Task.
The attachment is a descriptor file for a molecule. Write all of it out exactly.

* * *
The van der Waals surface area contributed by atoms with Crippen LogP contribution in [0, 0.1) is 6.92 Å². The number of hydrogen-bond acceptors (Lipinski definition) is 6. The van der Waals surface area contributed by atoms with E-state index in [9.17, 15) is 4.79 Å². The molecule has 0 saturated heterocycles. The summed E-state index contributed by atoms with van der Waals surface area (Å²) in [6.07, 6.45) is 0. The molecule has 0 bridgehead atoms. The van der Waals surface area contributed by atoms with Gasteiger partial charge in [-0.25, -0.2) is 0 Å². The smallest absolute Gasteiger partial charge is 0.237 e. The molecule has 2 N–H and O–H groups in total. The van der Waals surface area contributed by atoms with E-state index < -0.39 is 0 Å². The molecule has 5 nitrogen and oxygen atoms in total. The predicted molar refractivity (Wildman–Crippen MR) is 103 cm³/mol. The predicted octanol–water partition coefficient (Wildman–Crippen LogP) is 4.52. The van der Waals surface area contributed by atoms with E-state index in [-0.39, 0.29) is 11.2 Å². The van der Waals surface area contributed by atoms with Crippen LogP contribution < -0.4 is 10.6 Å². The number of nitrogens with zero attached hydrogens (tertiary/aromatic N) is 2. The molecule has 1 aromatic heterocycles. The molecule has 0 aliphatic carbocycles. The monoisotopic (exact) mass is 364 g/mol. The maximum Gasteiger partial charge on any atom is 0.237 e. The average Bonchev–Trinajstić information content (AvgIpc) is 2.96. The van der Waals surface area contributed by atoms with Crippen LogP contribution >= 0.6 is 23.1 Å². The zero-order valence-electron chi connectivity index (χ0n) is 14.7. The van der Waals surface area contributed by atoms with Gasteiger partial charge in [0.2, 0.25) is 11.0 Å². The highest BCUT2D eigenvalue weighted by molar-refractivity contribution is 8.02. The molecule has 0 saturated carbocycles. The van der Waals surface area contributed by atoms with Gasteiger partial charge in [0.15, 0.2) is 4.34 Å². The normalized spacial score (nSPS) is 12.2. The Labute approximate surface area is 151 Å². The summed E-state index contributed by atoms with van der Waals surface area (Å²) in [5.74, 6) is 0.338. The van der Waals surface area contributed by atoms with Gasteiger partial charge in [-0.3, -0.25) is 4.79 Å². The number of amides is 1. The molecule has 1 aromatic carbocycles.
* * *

The van der Waals surface area contributed by atoms with Crippen LogP contribution in [0, 0.1) is 6.92 Å². The number of hydrogen-bond acceptors (Lipinski definition) is 6. The van der Waals surface area contributed by atoms with E-state index in [9.17, 15) is 4.79 Å². The molecule has 0 saturated heterocycles. The summed E-state index contributed by atoms with van der Waals surface area (Å²) in [6.07, 6.45) is 0. The molecule has 0 bridgehead atoms. The van der Waals surface area contributed by atoms with Gasteiger partial charge in [-0.25, -0.2) is 0 Å². The smallest absolute Gasteiger partial charge is 0.237 e. The molecule has 2 N–H and O–H groups in total. The van der Waals surface area contributed by atoms with E-state index < -0.39 is 0 Å². The molecule has 5 nitrogen and oxygen atoms in total. The predicted molar refractivity (Wildman–Crippen MR) is 103 cm³/mol. The predicted octanol–water partition coefficient (Wildman–Crippen LogP) is 4.52. The van der Waals surface area contributed by atoms with E-state index in [-0.39, 0.29) is 11.2 Å². The van der Waals surface area contributed by atoms with Crippen LogP contribution < -0.4 is 10.6 Å². The number of nitrogens with zero attached hydrogens (tertiary/aromatic N) is 2. The molecule has 1 aromatic heterocycles. The molecule has 0 aliphatic carbocycles. The monoisotopic (exact) mass is 364 g/mol. The maximum Gasteiger partial charge on any atom is 0.237 e. The average Bonchev–Trinajstić information content (AvgIpc) is 2.96. The van der Waals surface area contributed by atoms with Crippen LogP contribution >= 0.6 is 23.1 Å². The zero-order valence-electron chi connectivity index (χ0n) is 14.7. The van der Waals surface area contributed by atoms with Gasteiger partial charge in [0.2, 0.25) is 11.0 Å². The highest BCUT2D eigenvalue weighted by molar-refractivity contribution is 8.02. The molecule has 0 saturated carbocycles. The van der Waals surface area contributed by atoms with Gasteiger partial charge in [0.15, 0.2) is 4.34 Å². The normalized spacial score (nSPS) is 12.2. The Labute approximate surface area is 151 Å². The summed E-state index contributed by atoms with van der Waals surface area (Å²) in [5.74, 6) is 0.338. The van der Waals surface area contributed by atoms with Gasteiger partial charge in [-0.3, -0.25) is 4.79 Å². The number of amides is 1. The molecule has 1 aromatic carbocycles.